Home automation represents a huge opportunity for energy utilities, allowing them to pursue new business models, according to new research by GlobalData.
Its latest report, Thematic Research: Automated Home and Utilities, says that the automated home market was worth more than $23bn (£18.6bn) in 2018 and is expected to reach $75bn (£60.7bn) by 2025, growing at a compound annual rate of 18%.
Utility-linked smart thermostats alone are predicted to account for over one third (36%) of the automated home market by the end of the forecast period.
Utilities have gradually moved from passively supplying electricity to consumers to innovating new business avenues such as home rooftop solar and storage, said Harshavardhan Reddy Nagatham, senior power analyst at GlobalData. Now, the automated home is a new market that a few utilities have started to explore.
The biggest advantage is that utilities have a large existing base of customers and don’t need to spend capital and resources on customer acquisition.
“There are several routes utilities can take to enter the home automation market, but the most efficient one is forming strategic partnerships with home automation device makers, as this can prove to be a mutually beneficial arrangement for both parties involved,” Nagatham explained. “The device makers get access to the huge customer base of the utility, and the utility, through the use of these devices by the customers, gains access to the consumption related data of the customers.”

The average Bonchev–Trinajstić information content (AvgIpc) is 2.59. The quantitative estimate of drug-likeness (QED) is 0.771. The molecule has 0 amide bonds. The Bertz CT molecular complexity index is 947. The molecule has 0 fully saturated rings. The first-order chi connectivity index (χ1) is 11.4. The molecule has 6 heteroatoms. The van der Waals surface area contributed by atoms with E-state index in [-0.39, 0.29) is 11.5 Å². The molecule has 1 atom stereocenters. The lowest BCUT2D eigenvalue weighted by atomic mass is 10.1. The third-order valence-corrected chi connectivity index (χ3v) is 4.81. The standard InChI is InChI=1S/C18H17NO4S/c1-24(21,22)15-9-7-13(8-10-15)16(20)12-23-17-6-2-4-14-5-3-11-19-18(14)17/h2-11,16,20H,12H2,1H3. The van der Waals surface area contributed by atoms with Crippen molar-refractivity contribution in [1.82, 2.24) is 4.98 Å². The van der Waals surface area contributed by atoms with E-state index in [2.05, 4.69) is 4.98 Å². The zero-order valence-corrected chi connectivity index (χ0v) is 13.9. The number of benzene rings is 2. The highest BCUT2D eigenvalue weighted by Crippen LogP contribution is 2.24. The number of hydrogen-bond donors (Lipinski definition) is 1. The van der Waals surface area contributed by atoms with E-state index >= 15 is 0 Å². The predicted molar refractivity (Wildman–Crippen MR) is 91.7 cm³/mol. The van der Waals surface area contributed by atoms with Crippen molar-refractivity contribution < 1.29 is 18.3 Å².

Utilities have already tested the waters by supplying selected customers with smart thermostats and energy management systems, which are integrated with the household’s smart meter and connected to the utility.
Nagatham added: “Players such as smart home device manufacturers and service providers would be keen to partner with utilities in order to not only reach their existing customer base, but also use the utilities’ historic smart meter data in order to better program or calibrate their devices.”
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